Mother and stepfather who locked autistic son in attic until he was ‘close to death’ jailed

The parents of an autistic man who was discovered “close to death” after being locked in an attic without food have both been jailed for six years.

His mother, Lorna Hewitt, 43, and step-father, Craig, 42, were today sentenced after being found guilty of falsely imprisoning Matthew Langley, 22, at their home in Sheffield, South Yorkshire.

The court heard that Matthew was severely dehydrated when he was found inside the attic room, which was littered with his faeces and vomit, the smell of which had attracted flies. A key had also been left outside of the door.

When he was discovered, medics said he weighed just six stone (39kg). Seven months earlier, in November 2019, he had weighed 8.5 stone (53.6kg), the court heard.

Judge Michael Slater condemned Lorna Hewitt’s actions as “a grave abuse of trust between a mother and her son” during the sentencing at Sheffield Crown Court on Friday.

He added: “You were the primary carer for Matthew with all his difficulties and challenges.

“It makes it all the more inexplicable to me that for those seven months you failed to provide him with the support and provision of food and drink that he craved and needed.”

The couple had previously denied keeping the 22-year-old locked up at their home for the duration of seven months. But the Hewitts were found guilty following the trial.

They were also convicted of causing or allowing a vulnerable adult to suffer serious physical harm.

The severely underweight and dehydrated Matthew was found by paramedics “with his life hanging in the balance”, the court heard.

Prosecutors said the ambulance was called to the Hewitt’s home in Sheffield in the early hours of 2 June 2020. Matthew was then admitted to an intensive care unit in a “pitiable state”.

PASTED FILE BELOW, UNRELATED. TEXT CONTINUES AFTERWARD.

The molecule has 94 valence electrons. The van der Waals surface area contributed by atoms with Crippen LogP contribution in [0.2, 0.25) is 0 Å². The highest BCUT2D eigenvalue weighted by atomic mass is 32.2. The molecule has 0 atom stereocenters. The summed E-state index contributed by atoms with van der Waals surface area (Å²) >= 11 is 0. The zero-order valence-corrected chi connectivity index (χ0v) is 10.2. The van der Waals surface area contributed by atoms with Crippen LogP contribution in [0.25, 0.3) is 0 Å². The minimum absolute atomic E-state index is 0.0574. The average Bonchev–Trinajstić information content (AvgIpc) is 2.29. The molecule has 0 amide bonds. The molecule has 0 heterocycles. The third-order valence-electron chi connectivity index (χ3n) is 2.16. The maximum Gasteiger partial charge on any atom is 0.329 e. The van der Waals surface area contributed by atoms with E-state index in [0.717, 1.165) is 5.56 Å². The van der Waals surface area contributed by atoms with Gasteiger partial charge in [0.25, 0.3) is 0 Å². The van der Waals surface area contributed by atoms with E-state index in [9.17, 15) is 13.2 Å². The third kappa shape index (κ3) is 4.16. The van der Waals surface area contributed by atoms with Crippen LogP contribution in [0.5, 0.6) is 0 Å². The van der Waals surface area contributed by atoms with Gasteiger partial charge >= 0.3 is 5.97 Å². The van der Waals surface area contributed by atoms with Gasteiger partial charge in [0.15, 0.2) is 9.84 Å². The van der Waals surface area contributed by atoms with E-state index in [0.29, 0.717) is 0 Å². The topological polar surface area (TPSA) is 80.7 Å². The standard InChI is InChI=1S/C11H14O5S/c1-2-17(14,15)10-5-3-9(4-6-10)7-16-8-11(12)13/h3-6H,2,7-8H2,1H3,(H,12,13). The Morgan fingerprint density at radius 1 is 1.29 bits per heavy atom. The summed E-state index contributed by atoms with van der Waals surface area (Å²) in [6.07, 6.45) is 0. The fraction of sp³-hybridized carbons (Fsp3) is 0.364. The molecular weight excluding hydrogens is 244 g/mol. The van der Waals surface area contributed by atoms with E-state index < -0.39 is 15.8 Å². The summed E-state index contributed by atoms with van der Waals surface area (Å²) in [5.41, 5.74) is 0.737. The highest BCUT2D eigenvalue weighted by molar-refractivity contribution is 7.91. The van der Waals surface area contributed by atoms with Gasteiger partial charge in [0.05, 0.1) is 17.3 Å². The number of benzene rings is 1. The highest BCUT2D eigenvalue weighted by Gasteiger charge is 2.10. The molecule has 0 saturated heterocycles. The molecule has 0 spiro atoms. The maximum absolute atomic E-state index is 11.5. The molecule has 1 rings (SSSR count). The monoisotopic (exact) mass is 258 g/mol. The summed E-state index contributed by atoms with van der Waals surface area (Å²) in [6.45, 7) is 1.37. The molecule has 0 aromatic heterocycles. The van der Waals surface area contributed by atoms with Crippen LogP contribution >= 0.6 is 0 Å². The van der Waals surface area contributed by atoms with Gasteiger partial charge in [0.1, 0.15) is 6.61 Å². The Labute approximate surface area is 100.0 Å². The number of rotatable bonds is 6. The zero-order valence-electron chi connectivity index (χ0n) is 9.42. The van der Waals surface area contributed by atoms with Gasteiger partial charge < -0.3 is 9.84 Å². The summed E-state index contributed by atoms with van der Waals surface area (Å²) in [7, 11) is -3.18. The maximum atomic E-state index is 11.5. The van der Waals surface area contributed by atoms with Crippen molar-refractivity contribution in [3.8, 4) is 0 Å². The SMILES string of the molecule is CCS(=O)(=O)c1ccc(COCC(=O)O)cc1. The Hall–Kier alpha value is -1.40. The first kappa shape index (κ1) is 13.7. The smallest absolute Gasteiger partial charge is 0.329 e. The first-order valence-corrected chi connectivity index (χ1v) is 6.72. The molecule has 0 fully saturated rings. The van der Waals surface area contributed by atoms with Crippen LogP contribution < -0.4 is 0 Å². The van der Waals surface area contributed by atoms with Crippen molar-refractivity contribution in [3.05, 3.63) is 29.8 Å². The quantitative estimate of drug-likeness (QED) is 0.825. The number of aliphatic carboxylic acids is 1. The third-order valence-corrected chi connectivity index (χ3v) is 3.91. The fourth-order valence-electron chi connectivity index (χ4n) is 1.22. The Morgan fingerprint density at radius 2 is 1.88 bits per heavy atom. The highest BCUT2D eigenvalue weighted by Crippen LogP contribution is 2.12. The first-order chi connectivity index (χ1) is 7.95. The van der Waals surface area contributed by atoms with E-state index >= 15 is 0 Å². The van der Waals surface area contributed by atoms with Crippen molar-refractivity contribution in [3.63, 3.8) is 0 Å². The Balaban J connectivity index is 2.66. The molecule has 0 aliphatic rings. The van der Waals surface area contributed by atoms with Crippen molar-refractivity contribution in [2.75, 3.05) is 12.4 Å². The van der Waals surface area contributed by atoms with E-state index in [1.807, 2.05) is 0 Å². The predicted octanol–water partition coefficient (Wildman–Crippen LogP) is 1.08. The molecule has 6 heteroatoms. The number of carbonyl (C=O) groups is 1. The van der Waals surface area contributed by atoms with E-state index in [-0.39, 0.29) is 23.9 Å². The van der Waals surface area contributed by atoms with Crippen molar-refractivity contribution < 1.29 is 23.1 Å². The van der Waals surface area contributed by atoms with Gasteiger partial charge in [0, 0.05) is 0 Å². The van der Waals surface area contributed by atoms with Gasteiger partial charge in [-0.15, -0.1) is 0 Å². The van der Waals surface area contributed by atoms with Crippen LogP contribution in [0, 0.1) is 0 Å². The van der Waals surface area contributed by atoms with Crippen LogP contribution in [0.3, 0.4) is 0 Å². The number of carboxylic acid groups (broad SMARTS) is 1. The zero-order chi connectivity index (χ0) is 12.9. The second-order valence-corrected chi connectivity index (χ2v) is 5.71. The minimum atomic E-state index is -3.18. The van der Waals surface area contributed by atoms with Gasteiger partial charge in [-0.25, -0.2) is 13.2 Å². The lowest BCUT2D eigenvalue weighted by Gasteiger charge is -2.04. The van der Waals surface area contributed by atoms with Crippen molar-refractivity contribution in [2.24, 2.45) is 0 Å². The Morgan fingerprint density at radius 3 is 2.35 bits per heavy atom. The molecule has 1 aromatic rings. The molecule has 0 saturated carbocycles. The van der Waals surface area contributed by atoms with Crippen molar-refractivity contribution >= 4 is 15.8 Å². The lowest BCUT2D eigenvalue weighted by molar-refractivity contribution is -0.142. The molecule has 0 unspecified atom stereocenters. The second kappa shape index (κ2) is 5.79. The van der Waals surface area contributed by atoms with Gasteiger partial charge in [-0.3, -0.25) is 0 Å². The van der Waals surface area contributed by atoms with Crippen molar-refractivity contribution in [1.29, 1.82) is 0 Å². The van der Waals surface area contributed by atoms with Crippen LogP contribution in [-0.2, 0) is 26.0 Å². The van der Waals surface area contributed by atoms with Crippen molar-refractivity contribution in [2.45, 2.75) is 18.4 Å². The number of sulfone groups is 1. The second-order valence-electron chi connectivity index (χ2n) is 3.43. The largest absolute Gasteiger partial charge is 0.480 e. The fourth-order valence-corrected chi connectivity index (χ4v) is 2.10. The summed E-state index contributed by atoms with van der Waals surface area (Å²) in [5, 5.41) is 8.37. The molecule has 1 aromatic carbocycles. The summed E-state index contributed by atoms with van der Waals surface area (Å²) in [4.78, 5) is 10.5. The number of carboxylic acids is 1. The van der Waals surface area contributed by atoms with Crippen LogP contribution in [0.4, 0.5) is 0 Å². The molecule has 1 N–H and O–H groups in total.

Nicholas Campbell QC, prosecuting, told the court he was found to have abrasions on his body, likely because he had been moving around on all fours.

Matthew also suffered serious damage to a kidney with high sodium levels relating to severe dehydration.

Mr Campbell added: “His sodium levels were dangerously high. They measured 180.

“They were so high they could shut down his brain and kill him. Anything above 145, there is a real chance of death.

Craig Hewitt

“The Home Office pathologist examined the injuries and said the abrasions and bruises were consistent in his view with Matthew having been crawling on all fours over objects in his path.”

But Mr Campbell told the court that Matthew made a good physical recovery thanks to the hard work of medical professionals.

When he was discharged from hospital he weighed 55kg.

A report from psychologist Rekha Davis read out in mitigation said that Lorna Hewitt, Matthew’s mother, was “vulnerable to manipulation and exploitation” and was “easily suggestible”.

Lorna Hewitt

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